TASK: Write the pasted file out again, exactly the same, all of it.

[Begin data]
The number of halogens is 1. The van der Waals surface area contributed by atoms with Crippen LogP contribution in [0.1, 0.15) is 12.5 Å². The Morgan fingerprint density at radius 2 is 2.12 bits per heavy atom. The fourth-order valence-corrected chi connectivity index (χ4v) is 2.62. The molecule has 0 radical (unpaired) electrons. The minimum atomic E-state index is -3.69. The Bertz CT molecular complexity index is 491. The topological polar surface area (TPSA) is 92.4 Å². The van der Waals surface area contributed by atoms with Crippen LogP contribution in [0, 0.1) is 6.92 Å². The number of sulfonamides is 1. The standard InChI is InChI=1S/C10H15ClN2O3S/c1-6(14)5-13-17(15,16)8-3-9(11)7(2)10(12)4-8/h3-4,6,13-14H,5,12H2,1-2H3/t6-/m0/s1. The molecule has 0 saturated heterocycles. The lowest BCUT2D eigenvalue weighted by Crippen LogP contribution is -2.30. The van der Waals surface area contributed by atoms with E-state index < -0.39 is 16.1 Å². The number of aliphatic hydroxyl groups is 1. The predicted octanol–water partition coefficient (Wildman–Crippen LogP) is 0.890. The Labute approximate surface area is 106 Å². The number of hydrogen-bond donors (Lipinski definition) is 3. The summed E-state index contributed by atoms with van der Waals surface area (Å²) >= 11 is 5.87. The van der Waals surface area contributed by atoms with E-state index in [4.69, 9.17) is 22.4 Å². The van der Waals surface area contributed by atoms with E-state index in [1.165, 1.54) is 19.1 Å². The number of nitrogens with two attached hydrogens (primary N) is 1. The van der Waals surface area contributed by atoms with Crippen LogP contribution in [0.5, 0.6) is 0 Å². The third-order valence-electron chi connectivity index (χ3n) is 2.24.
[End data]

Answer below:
The number of halogens is 1. The van der Waals surface area contributed by atoms with Crippen LogP contribution in [0.1, 0.15) is 12.5 Å². The Morgan fingerprint density at radius 2 is 2.12 bits per heavy atom. The fourth-order valence-corrected chi connectivity index (χ4v) is 2.62. The molecule has 0 radical (unpaired) electrons. The minimum atomic E-state index is -3.69. The Bertz CT molecular complexity index is 491. The topological polar surface area (TPSA) is 92.4 Å². The van der Waals surface area contributed by atoms with Crippen LogP contribution in [0, 0.1) is 6.92 Å². The number of sulfonamides is 1. The standard InChI is InChI=1S/C10H15ClN2O3S/c1-6(14)5-13-17(15,16)8-3-9(11)7(2)10(12)4-8/h3-4,6,13-14H,5,12H2,1-2H3/t6-/m0/s1. The molecule has 0 saturated heterocycles. The lowest BCUT2D eigenvalue weighted by Crippen LogP contribution is -2.30. The van der Waals surface area contributed by atoms with E-state index < -0.39 is 16.1 Å². The number of aliphatic hydroxyl groups is 1. The predicted octanol–water partition coefficient (Wildman–Crippen LogP) is 0.890. The Labute approximate surface area is 106 Å². The number of hydrogen-bond donors (Lipinski definition) is 3. The summed E-state index contributed by atoms with van der Waals surface area (Å²) >= 11 is 5.87. The van der Waals surface area contributed by atoms with E-state index in [4.69, 9.17) is 22.4 Å². The van der Waals surface area contributed by atoms with E-state index in [1.165, 1.54) is 19.1 Å². The number of nitrogens with two attached hydrogens (primary N) is 1. The van der Waals surface area contributed by atoms with Crippen LogP contribution in [0.5, 0.6) is 0 Å². The third-order valence-electron chi connectivity index (χ3n) is 2.24.